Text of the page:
The Credit Card Accountability Responsibility and Disclosure Act of 2009 put federal rules and regulations on the use of debit cards. Financial institutions have lost income due to excessive bank fees no longer being allowed. Consumers must agree to overdraft before they can be charged an overdraft fee.

Encouraging Credit Cards

Banks are encouraging shoppers with great promotion rates, and 0% offers to obtain new credit cards. Banks receive more profit from credit card usage, than from debit cards. If consumers are hooked on credit cards, banks can replace the debit card usage fees in overdraft charges for interest rates and fees on the credit cards.

Cycle of Debt

One of the most common causes of financial issues is credit card debt. It can start a cycle of purchasing everyday items on your credit card when you have run out of paycheck. You tell yourself you will pay the balance at the end of the month, but often only the minimum amount due gets paid.

Bankruptcy can help you eliminate your credit card debt and stop the harassing phone calls and texts and emails regarding your credit card debt. A court order called the automatic stay protects you from any further collection activities while your bankruptcy case is active. If the creditor does not stop collection attempts made against you, you can take them to court, and they may be found in contempt and face penalties.

Contact a Roseville bankruptcy attorney to find out how you can eliminate your credit card debt today.

Bankruptcy and Your Credit

Bankruptcy and Your Credit

People are often hesitant about filing bankruptcy because of what it will do to their credit. They know that a bankruptcy can stay on your credit report for ten years. They should also consider that being behind in their payments can cause a negative impact on their credit report.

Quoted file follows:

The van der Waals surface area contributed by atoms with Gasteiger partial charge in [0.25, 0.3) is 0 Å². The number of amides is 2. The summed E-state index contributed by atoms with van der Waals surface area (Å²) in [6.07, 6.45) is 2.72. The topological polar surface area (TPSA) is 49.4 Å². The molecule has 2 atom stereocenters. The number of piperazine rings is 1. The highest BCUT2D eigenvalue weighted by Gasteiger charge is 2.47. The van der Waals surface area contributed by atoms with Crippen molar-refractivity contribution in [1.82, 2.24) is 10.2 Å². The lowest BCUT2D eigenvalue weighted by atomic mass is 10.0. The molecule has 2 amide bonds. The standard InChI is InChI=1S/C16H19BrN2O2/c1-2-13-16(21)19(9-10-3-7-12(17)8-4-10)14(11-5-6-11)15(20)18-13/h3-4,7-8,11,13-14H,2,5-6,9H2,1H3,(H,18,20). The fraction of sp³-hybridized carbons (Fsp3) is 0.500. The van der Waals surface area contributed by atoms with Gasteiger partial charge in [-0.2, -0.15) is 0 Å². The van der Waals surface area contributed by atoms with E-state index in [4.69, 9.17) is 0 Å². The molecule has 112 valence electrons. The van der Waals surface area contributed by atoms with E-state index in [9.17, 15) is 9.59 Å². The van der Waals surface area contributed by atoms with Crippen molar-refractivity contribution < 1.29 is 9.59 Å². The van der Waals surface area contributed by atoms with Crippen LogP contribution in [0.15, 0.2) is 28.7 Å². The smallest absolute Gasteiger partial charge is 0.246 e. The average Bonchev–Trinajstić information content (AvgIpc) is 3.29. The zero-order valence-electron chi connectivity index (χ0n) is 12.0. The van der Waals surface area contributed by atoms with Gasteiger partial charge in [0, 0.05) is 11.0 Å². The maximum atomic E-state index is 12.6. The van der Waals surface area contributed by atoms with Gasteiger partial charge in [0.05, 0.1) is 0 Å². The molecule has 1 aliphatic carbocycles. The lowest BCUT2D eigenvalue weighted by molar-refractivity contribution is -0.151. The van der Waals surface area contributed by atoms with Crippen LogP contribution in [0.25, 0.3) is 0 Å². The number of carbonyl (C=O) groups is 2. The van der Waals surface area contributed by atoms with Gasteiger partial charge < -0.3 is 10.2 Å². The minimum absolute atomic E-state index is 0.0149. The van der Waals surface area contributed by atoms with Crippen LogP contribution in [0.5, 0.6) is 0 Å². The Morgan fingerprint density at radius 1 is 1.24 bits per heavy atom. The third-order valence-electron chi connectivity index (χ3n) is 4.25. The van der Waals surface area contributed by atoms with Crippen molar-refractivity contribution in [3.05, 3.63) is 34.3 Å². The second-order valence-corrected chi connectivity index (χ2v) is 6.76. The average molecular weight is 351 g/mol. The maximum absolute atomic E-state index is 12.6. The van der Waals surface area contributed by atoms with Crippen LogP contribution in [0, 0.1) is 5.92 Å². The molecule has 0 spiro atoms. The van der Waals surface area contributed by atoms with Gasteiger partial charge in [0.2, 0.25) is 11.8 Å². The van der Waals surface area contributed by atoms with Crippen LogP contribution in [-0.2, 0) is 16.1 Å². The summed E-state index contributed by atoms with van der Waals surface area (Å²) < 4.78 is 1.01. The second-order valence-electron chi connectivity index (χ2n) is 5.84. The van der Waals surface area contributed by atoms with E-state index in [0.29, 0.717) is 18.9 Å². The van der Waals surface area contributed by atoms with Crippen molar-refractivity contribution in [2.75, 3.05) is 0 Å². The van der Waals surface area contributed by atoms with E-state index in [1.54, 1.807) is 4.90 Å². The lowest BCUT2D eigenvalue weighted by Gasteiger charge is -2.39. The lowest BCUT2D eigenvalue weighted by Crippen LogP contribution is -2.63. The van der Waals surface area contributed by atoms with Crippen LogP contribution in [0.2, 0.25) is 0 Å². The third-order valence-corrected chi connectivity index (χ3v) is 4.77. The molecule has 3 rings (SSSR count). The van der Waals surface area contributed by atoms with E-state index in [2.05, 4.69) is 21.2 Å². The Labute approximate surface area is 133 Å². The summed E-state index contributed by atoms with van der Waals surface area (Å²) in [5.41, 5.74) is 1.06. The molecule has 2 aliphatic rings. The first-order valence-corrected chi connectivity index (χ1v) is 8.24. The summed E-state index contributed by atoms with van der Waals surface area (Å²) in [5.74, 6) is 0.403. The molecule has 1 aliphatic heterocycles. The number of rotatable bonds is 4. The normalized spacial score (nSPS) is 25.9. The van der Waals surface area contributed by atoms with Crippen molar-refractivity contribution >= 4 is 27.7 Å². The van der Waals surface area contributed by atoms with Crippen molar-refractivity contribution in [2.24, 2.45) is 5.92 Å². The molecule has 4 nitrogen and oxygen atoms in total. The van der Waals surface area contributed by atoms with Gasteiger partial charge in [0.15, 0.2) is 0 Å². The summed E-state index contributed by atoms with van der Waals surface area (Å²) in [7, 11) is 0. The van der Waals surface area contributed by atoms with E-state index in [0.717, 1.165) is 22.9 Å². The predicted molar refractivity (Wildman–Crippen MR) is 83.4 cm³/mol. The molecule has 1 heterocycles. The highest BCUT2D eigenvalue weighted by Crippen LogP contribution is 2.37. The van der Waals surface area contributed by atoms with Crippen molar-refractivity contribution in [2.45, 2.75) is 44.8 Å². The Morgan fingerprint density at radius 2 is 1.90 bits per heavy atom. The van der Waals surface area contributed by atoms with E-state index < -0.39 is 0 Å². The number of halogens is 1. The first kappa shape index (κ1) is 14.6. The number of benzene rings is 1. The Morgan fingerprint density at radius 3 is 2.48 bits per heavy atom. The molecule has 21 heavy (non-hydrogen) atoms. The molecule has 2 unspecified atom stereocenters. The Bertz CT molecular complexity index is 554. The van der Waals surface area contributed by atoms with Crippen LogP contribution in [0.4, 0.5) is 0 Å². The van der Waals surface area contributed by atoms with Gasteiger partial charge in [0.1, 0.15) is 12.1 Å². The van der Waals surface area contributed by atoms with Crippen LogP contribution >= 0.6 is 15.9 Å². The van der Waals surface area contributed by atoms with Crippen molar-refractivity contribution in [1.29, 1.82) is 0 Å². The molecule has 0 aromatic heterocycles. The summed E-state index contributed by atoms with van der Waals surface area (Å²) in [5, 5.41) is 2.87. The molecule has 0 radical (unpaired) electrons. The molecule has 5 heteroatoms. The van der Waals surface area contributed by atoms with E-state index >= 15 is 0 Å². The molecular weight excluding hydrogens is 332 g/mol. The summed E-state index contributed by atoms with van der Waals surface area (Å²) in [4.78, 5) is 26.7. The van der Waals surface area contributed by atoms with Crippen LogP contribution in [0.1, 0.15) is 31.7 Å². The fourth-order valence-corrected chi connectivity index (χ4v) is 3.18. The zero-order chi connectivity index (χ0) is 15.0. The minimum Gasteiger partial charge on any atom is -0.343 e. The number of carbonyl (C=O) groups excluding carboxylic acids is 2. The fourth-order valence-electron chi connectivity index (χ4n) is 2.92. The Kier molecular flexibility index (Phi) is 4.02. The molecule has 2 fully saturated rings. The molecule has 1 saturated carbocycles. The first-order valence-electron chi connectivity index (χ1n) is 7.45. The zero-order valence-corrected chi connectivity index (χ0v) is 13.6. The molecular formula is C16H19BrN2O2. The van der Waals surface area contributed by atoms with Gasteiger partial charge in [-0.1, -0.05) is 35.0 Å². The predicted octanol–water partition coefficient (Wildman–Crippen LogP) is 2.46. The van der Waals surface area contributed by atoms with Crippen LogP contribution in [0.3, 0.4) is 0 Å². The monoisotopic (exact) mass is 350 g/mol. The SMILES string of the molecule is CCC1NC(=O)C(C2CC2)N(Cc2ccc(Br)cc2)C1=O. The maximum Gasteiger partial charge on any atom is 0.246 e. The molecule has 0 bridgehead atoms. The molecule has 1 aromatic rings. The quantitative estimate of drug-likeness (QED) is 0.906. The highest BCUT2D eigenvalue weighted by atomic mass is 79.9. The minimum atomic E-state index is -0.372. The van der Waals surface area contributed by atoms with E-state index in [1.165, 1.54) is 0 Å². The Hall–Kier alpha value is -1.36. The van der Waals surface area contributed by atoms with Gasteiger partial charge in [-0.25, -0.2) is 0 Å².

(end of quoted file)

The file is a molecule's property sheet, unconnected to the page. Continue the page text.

Things like late payments, over the limit balances, default on payments, foreclosures, evictions, repossessions, all stay on your credit report for at least several years. Prospective lenders will not look favorably on these negative marks and would weigh them along with a bankruptcy in terms of credit favorability.

If you are overwhelmed with debt, your credit score may not be the most important thing to worry about right now. If a lender sues you for nonpayment, it may be able to get a court-ordered judgment against you. This can involve a lien on your home or wage garnishment. None of those actions taken against you will help you get out of debt.


Instead of ignoring the calls and letters from creditors, you may want to consider filing bankruptcy. The creditors won’t go away, but bankruptcy can eliminate the legal obligation to pay on much of your debt. Your unsecured debt like credit cards, medical bills, payday loans, past utility bills, and personal loans can all be discharged in as little as four to six months in a Chapter 7 bankruptcy liquidation.

Saving your Home

If you have received notice of an upcoming foreclosure sale, a Chapter 13 bankruptcy may help you keep your home or other secured debt like a car. You can attempt to retain your assets in a Chapter 13 bankruptcy case if you are able to pay the arrears with a court-approved payment plan for three to five years. At the end of the payment period, any remaining unsecured debt will be eliminated.

Getting Credit

If, after bankruptcy, you pay your bills on time for a couple of years and do not acquire more debt, lenders will start to look more favorably on you when you apply for a loan. By avoiding the “No Credit, Bad Credit, Ok” lenders with their high-interest rates and unfavorable terms, you can set yourself up for better credit opportunities in the near future.

If you have more questions about your credit and bankruptcy, contact an Elk Grove bankruptcy attorney today.

Credit Card Debt in Chapter 13 Bankruptcy

Credit Card Debt in Chapter 13 Bankruptcy

Credit card debt is one of the most prolific types of consumer debt in California. In fact, the total credit card debt in 2018 for Americans exceeded $1 trillion. For the first time in history, this equates to an average household credit card debt figure of over $8,600. As such, individuals commonly approach a California bankruptcy attorney to discover if Chapter 13 bankruptcy can help them with troublesome credit card debt. Chapter 13 bankruptcy, or "reorganization bankruptcy" allows an individual to establish a repayment plan while eliminating or discharging any remaining amount at the end of that repayment plan. A Chapter 13 discharge can be quite helpful in dealing with excessive credit card debt.

How Credit Card Debt is Prioritized